NLP Language Patterns

Generalisations - NLP secret

Generalisations

NLP language patterns in Bandler and Grinder's Meta Model include Deletion, Distortion and Generalisations.

If it were not for generalisation, we would have difficulty in accomplish much of what we do daily. You know, for example, what a car is.

Generally speaking, it has four wheels, you have been carried in or driven one, and despite the various different models that exist, when you come across one you know what it is. So in that sense generalisation assists us.


All generalisations are false, including this one

Mark Twain


Universal quantifiers

When we have an unhappy experience or one we describe as “bad”, we are afraid that it will happen again. We come to believe that a single experience can represent an absolute truth.

Generalisations of this kind are known in NLP as universal quantifiers and involve the use of words such as all, never, always, everyone and no-one.

Examples might be: “It always rains in Devon”; “All Yorkshiremen are rude”; “Women always behave like that”; “All men ever think about is sex”; “Journalists are evil”; “Politicians are all in it for themselves”; “Americans think they know it all”; “The British are stuck up”.

More considered thinking would provide better alternatives, but these words eliminate better choices. 

When they are analysed, it is clear that such generalisations are untrue, yet they can be the cause of great bitterness and division between individuals and in society generally.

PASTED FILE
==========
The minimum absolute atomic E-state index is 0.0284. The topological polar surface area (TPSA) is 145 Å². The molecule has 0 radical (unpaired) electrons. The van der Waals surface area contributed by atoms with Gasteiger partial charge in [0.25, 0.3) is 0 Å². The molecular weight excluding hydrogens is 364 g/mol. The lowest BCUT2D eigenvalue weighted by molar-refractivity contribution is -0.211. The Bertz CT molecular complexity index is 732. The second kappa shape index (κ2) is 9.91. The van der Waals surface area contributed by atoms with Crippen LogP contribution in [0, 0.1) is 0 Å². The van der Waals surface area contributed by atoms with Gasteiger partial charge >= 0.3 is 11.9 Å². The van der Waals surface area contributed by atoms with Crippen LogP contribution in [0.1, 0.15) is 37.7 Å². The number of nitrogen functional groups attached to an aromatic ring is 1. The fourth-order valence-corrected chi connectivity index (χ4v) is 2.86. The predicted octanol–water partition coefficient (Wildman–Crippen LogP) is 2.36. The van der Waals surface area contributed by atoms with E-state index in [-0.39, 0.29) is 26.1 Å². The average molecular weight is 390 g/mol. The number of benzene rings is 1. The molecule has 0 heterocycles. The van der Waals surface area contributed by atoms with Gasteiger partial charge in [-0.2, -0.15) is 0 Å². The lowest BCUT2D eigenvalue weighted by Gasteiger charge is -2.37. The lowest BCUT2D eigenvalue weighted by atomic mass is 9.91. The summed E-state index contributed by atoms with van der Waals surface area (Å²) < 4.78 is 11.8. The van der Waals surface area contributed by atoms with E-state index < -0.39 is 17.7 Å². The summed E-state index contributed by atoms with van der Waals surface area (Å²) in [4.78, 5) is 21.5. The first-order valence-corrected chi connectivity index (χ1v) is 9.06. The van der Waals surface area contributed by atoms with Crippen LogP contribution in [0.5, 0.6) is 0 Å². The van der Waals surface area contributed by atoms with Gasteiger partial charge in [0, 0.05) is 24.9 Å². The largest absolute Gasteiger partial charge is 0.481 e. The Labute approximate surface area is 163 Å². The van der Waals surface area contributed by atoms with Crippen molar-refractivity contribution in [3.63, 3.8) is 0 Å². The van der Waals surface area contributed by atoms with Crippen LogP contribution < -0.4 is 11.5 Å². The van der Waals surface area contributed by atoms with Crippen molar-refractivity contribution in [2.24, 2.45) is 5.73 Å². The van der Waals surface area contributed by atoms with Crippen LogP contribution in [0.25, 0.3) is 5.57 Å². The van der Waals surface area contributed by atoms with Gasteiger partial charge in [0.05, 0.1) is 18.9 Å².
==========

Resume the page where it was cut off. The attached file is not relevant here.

If you catch yourself speaking or thinking in this way, pause for a moment and think about it.

Questions to ask about generalisations

Question yourself in this way: Always? Never? Every? What stops you? What happens if you do? Imagine you could; what then? 

Consider how you might be limiting the alternatives that are open to you. Think carefully about what is possible and what is impossible.

NLP Language Patterns – Modal Operators of Possibility

Modal operators of possibility include words such as cannot, possible and impossible.

At the time of writing this page, a 19-year-old young man who stands 6 feet tall and has managed to maintain a weight of just 9 stones, has just won the Epsom Derby in the United Kingdom.

I have heard it said on numerous occasions that “you must be short to race on the flat”. 

I wonder how many times and how many people told that talented young man that it would be impossible for him to race professionally in that way.

Sometimes people limit themselves by their own words. On some occasions they attempt to limit others. 

It is a good job that Joseph O’Brien didn’t believe it was impossible to live his dream!

NLP Language Patterns – Modal Operators of Necessity

You know when a modal operator of necessity is about to hit you because you will hear the words “should” or “shouldn’t”, “must” or “mustn’t”, “ought” or “ought not”.

Inevitably, these patterns of speech go back to some authoritarian figure, perhaps a parent or teacher, deep into childhood or perhaps general social background.

If, in your mind, you speak to yourself in this way, challenge yourself. If you say, for example, “I shouldn’t spend money on this”, ask “Why shouldn’t I spend money on this?” “What would happen if I did?” “What would happen if I didn’t?” “What prevents me from spending money on this?”

People punish and limit themselves unnecessarily by this sort of self-talk or by listening to the voices of others. So always challenge the expression and see where it takes you.

For a more complete discussion of these principles, read also the Meta Model, Deletions and Distortions




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